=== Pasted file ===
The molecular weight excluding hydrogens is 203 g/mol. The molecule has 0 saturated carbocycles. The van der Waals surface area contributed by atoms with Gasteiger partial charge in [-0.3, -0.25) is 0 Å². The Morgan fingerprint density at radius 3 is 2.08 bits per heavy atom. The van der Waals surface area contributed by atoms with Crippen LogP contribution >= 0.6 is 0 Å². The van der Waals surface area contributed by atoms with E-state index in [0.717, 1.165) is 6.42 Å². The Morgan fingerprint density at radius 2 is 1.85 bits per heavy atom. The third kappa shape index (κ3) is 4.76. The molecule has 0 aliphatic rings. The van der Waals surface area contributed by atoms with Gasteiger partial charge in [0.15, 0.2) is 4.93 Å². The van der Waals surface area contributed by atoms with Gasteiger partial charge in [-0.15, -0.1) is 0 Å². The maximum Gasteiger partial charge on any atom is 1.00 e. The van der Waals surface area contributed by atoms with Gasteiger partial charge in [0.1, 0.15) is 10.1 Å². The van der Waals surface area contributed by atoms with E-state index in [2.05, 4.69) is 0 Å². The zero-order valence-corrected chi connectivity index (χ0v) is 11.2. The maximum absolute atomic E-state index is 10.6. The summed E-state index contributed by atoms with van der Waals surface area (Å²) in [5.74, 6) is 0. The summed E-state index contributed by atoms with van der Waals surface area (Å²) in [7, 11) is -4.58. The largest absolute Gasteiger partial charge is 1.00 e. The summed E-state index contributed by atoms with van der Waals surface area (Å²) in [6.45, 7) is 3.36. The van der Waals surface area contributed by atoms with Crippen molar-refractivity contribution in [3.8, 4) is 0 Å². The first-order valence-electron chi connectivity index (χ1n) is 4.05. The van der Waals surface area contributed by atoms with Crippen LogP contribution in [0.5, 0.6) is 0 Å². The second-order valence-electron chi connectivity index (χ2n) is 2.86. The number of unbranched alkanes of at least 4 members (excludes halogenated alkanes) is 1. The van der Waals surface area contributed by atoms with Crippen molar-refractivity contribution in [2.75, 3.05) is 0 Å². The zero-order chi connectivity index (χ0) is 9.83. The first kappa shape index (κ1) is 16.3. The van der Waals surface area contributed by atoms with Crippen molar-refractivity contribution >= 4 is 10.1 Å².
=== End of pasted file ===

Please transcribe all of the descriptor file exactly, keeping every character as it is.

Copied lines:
The molecular weight excluding hydrogens is 203 g/mol. The molecule has 0 saturated carbocycles. The van der Waals surface area contributed by atoms with Gasteiger partial charge in [-0.3, -0.25) is 0 Å². The Morgan fingerprint density at radius 3 is 2.08 bits per heavy atom. The van der Waals surface area contributed by atoms with Crippen LogP contribution >= 0.6 is 0 Å². The van der Waals surface area contributed by atoms with E-state index in [0.717, 1.165) is 6.42 Å². The Morgan fingerprint density at radius 2 is 1.85 bits per heavy atom. The third kappa shape index (κ3) is 4.76. The molecule has 0 aliphatic rings. The van der Waals surface area contributed by atoms with Gasteiger partial charge in [0.15, 0.2) is 4.93 Å². The van der Waals surface area contributed by atoms with Gasteiger partial charge in [-0.15, -0.1) is 0 Å². The maximum Gasteiger partial charge on any atom is 1.00 e. The van der Waals surface area contributed by atoms with Gasteiger partial charge in [0.1, 0.15) is 10.1 Å². The van der Waals surface area contributed by atoms with E-state index in [2.05, 4.69) is 0 Å². The zero-order valence-corrected chi connectivity index (χ0v) is 11.2. The maximum absolute atomic E-state index is 10.6. The summed E-state index contributed by atoms with van der Waals surface area (Å²) in [5.74, 6) is 0. The summed E-state index contributed by atoms with van der Waals surface area (Å²) in [7, 11) is -4.58. The largest absolute Gasteiger partial charge is 1.00 e. The summed E-state index contributed by atoms with van der Waals surface area (Å²) in [6.45, 7) is 3.36. The van der Waals surface area contributed by atoms with Crippen molar-refractivity contribution in [3.8, 4) is 0 Å². The first-order valence-electron chi connectivity index (χ1n) is 4.05. The van der Waals surface area contributed by atoms with Crippen LogP contribution in [0.5, 0.6) is 0 Å². The second-order valence-electron chi connectivity index (χ2n) is 2.86. The number of unbranched alkanes of at least 4 members (excludes halogenated alkanes) is 1. The van der Waals surface area contributed by atoms with Crippen molar-refractivity contribution in [2.75, 3.05) is 0 Å². The zero-order chi connectivity index (χ0) is 9.83. The first kappa shape index (κ1) is 16.3. The van der Waals surface area contributed by atoms with Crippen molar-refractivity contribution >= 4 is 10.1 Å².